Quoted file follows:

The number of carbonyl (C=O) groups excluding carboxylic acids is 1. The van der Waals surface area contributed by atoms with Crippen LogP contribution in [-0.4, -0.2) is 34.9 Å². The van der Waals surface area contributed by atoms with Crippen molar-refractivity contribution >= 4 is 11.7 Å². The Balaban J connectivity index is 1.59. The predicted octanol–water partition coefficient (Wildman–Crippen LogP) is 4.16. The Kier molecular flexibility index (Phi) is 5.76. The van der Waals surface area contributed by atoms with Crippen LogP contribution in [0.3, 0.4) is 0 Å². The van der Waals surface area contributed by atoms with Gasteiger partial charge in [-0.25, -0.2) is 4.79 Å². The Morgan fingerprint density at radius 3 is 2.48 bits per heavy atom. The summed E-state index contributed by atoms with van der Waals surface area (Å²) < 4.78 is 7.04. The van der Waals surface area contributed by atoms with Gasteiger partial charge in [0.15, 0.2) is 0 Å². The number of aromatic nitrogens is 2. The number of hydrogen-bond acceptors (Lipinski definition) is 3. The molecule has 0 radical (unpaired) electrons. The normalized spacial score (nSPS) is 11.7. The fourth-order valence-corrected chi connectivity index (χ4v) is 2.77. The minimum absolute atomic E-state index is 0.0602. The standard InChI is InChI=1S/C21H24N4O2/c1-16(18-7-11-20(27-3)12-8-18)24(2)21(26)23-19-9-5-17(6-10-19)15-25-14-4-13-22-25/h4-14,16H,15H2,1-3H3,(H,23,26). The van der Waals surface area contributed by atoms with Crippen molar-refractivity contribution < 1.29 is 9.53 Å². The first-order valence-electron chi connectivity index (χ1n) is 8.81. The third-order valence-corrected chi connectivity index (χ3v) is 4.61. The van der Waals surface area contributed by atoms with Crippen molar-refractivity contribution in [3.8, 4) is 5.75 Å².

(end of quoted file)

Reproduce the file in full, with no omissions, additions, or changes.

The number of carbonyl (C=O) groups excluding carboxylic acids is 1. The van der Waals surface area contributed by atoms with Crippen LogP contribution in [-0.4, -0.2) is 34.9 Å². The van der Waals surface area contributed by atoms with Crippen molar-refractivity contribution >= 4 is 11.7 Å². The Balaban J connectivity index is 1.59. The predicted octanol–water partition coefficient (Wildman–Crippen LogP) is 4.16. The Kier molecular flexibility index (Phi) is 5.76. The van der Waals surface area contributed by atoms with Crippen LogP contribution in [0.3, 0.4) is 0 Å². The van der Waals surface area contributed by atoms with Gasteiger partial charge in [-0.25, -0.2) is 4.79 Å². The Morgan fingerprint density at radius 3 is 2.48 bits per heavy atom. The summed E-state index contributed by atoms with van der Waals surface area (Å²) < 4.78 is 7.04. The van der Waals surface area contributed by atoms with Gasteiger partial charge in [0.15, 0.2) is 0 Å². The number of aromatic nitrogens is 2. The number of hydrogen-bond acceptors (Lipinski definition) is 3. The molecule has 0 radical (unpaired) electrons. The normalized spacial score (nSPS) is 11.7. The fourth-order valence-corrected chi connectivity index (χ4v) is 2.77. The minimum absolute atomic E-state index is 0.0602. The standard InChI is InChI=1S/C21H24N4O2/c1-16(18-7-11-20(27-3)12-8-18)24(2)21(26)23-19-9-5-17(6-10-19)15-25-14-4-13-22-25/h4-14,16H,15H2,1-3H3,(H,23,26). The van der Waals surface area contributed by atoms with Crippen molar-refractivity contribution < 1.29 is 9.53 Å². The first-order valence-electron chi connectivity index (χ1n) is 8.81. The third-order valence-corrected chi connectivity index (χ3v) is 4.61. The van der Waals surface area contributed by atoms with Crippen molar-refractivity contribution in [3.8, 4) is 5.75 Å².